• February 16, 2017

    New York Magistrate Judge: Deny Sanctions In Copyright, Trademark Case

    NEW YORK — A request for sanctions pursuant to 28 U.S.C. § 1927 by a prevailing copyright and trade dress infringement defendant should be denied, according to a Feb. 13 ruling by a New York federal magistrate judge, who found that plaintiff’s counsel did not commit fraud upon by failing to quickly correct perjured depositions (Crown Awards Inc. v. Trophy Depot Inc., No. 15-1178, S.D. N.Y., 2017 U.S. Dist. LEXIS 20393).

  • February 16, 2017

    Alumni Association: 1st Amendment Bars Trademark Case Over Use Of Name

    WASHINGTON, D.C. — The First Amendment to the U.S. Constitution protects an alumni association from trademark infringement claims in connection with its use of the words “alumni association” in conjunction with the university’s name, the alumni association argues in its Jan. 30 reply brief to the U.S. Supreme Court, because it cannot identify who its members are without using the university’s name (Alumni Association of New Jersey Institute of Technology v. New Jersey Institute of Technology, No. 16-798, U.S. Sup.).

  • February 16, 2017

    Belmora Argues Courts Recognize Limits To Suing For Trademark Cancellation

    WASHINGTON, D.C. — In a Feb. 8 reply brief, Belmora LLC argues to the U.S. Supreme Court that courts “generally recognized that the principle of territoriality imposed a real limit on who could sue for cancellation of a trademark or unfair competition under the Lanham Act” (Belmora LLC and Jamie Belcastro v. Bayer Consumer Care AG, et al., No. 16-548, U.S. Sup.).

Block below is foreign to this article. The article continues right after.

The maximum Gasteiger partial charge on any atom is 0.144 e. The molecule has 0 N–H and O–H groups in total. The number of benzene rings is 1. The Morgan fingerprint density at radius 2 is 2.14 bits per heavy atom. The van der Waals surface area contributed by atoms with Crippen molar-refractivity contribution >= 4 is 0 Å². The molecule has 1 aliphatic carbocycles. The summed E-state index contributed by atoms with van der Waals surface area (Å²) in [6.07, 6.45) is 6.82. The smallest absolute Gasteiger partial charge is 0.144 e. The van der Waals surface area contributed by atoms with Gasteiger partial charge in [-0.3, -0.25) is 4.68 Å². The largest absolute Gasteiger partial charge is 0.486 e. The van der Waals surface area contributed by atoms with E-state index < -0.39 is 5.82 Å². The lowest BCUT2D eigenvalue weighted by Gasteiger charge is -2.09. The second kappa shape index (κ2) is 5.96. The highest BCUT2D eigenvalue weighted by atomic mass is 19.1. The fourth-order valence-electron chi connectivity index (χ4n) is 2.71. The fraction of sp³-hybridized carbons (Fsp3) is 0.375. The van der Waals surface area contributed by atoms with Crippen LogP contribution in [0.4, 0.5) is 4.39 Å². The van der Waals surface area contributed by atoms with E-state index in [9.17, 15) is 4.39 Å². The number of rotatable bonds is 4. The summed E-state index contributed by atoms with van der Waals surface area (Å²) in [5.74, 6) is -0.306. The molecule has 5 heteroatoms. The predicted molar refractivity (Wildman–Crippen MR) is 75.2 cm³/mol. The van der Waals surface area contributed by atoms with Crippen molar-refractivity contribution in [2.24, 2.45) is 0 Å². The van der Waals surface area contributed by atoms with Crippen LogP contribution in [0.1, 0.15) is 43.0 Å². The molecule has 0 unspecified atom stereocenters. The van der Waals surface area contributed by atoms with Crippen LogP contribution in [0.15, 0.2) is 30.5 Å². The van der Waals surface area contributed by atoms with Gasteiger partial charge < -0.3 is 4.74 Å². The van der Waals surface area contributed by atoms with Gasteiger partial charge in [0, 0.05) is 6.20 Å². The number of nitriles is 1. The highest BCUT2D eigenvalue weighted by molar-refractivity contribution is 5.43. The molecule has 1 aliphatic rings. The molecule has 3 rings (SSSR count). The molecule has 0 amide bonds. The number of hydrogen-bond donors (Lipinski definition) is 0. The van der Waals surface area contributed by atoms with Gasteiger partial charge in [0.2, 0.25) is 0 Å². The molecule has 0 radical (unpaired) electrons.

• February 14, 2017

    Federal Judge Remands Company's UCL Claims Related To Trademark

    OAKLAND, Calif. — A California federal judge on Feb. 10 granted an exclusive licensee's motion to remand its claims for violation of California's unfair competition law (UCL) and other claims related to the alleged unauthorized use of a trademark, finding that it did not waive its right to remand the action (SWC Inc. v. Elite Promo Inc., No. 16-cv-07071, 2017 U.S. Dist. LEXIS 19513).

  • February 13, 2017

    Company Seeks High Court Review Of Res Judicata Ruling Under B&B Hardware

    WASHINGTON, D.C. — A software company in a Jan. 18 petition for writ of certiorari asks the U.S. Supreme Court to decide whether the Fifth Circuit U.S. Court of Appeals is bound by B&B Hardware Inc. v. Hargis Industries Inc., 135 S.Ct. 1293 (2015), “in a trademark declaratory action brought solely to relitigate the likelihood of confusion issue after the Trademark Trial and Appeal Board had already rendered a final judgment determining likelihood of confusion” (M2 Software Inc. v. M2 Technology Inc., No. 16-909, U.S. Sup.).

  • February 10, 2017

    Judge Refuses Dismissal Of Claims Related To Online Sale Of Hair Products

    SAN DIEGO — A California federal judge on Feb. 7 refused to dismiss a hair product company's claims for violation of California's unfair competition law (UCL) and intentional interference with contractual relations, finding that a retailer had notice that it was potentially selling unauthorized products online and that it showed that a valid contract exists (Unite Eurotherapy Inc. v. Walgreens Co., et al., No. 16-cv-01706, S.D. Calif., 2017 U.S. Dist. LEXIS 18116).